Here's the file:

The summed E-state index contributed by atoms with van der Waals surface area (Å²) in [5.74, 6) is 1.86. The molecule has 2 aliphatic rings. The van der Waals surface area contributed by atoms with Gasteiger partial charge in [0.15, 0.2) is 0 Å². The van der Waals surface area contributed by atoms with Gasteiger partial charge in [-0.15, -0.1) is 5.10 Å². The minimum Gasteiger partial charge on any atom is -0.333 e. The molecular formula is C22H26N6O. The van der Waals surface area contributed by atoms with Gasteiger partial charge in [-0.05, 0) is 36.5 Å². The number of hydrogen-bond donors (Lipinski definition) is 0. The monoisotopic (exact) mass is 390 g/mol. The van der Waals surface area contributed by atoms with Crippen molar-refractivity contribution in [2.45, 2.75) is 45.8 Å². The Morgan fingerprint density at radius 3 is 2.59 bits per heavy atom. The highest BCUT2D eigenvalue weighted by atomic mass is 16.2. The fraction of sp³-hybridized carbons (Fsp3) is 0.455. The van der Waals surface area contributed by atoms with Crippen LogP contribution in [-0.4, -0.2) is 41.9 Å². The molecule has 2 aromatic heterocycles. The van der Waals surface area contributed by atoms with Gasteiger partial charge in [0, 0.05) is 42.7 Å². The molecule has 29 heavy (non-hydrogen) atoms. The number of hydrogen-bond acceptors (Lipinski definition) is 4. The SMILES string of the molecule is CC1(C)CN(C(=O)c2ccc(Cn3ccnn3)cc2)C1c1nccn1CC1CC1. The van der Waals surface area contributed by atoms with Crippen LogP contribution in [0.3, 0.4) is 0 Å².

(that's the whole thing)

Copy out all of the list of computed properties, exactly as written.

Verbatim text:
The summed E-state index contributed by atoms with van der Waals surface area (Å²) in [5.74, 6) is 1.86. The molecule has 2 aliphatic rings. The van der Waals surface area contributed by atoms with Gasteiger partial charge in [0.15, 0.2) is 0 Å². The van der Waals surface area contributed by atoms with Gasteiger partial charge in [-0.15, -0.1) is 5.10 Å². The minimum Gasteiger partial charge on any atom is -0.333 e. The molecular formula is C22H26N6O. The van der Waals surface area contributed by atoms with Gasteiger partial charge in [-0.05, 0) is 36.5 Å². The number of hydrogen-bond donors (Lipinski definition) is 0. The monoisotopic (exact) mass is 390 g/mol. The van der Waals surface area contributed by atoms with Crippen molar-refractivity contribution in [2.45, 2.75) is 45.8 Å². The Morgan fingerprint density at radius 3 is 2.59 bits per heavy atom. The highest BCUT2D eigenvalue weighted by atomic mass is 16.2. The fraction of sp³-hybridized carbons (Fsp3) is 0.455. The van der Waals surface area contributed by atoms with Crippen LogP contribution in [-0.4, -0.2) is 41.9 Å². The molecule has 2 aromatic heterocycles. The van der Waals surface area contributed by atoms with Gasteiger partial charge in [0, 0.05) is 42.7 Å². The molecule has 29 heavy (non-hydrogen) atoms. The number of hydrogen-bond acceptors (Lipinski definition) is 4. The SMILES string of the molecule is CC1(C)CN(C(=O)c2ccc(Cn3ccnn3)cc2)C1c1nccn1CC1CC1. The van der Waals surface area contributed by atoms with Crippen LogP contribution in [0.3, 0.4) is 0 Å².